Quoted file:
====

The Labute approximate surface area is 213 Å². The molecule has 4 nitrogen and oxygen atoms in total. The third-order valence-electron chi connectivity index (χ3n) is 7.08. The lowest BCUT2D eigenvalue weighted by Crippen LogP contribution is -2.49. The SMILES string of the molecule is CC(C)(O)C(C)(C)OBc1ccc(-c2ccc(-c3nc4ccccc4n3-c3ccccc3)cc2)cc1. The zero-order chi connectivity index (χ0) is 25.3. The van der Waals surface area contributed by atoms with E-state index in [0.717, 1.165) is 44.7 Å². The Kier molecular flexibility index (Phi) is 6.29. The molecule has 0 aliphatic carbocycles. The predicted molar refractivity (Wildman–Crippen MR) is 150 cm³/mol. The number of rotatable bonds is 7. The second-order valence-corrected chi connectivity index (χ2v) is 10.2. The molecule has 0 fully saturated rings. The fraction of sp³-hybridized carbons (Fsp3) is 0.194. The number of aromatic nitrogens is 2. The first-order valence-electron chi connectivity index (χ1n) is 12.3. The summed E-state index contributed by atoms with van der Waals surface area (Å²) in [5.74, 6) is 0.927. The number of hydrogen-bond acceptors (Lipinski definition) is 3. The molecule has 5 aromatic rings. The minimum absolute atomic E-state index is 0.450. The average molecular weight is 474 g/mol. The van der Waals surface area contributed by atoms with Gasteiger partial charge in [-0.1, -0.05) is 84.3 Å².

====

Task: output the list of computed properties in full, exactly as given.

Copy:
The Labute approximate surface area is 213 Å². The molecule has 4 nitrogen and oxygen atoms in total. The third-order valence-electron chi connectivity index (χ3n) is 7.08. The lowest BCUT2D eigenvalue weighted by Crippen LogP contribution is -2.49. The SMILES string of the molecule is CC(C)(O)C(C)(C)OBc1ccc(-c2ccc(-c3nc4ccccc4n3-c3ccccc3)cc2)cc1. The zero-order chi connectivity index (χ0) is 25.3. The van der Waals surface area contributed by atoms with E-state index in [0.717, 1.165) is 44.7 Å². The Kier molecular flexibility index (Phi) is 6.29. The molecule has 0 aliphatic carbocycles. The predicted molar refractivity (Wildman–Crippen MR) is 150 cm³/mol. The number of rotatable bonds is 7. The second-order valence-corrected chi connectivity index (χ2v) is 10.2. The molecule has 0 fully saturated rings. The fraction of sp³-hybridized carbons (Fsp3) is 0.194. The number of aromatic nitrogens is 2. The first-order valence-electron chi connectivity index (χ1n) is 12.3. The summed E-state index contributed by atoms with van der Waals surface area (Å²) in [5.74, 6) is 0.927. The number of hydrogen-bond acceptors (Lipinski definition) is 3. The molecule has 5 aromatic rings. The minimum absolute atomic E-state index is 0.450. The average molecular weight is 474 g/mol. The van der Waals surface area contributed by atoms with Gasteiger partial charge in [-0.1, -0.05) is 84.3 Å².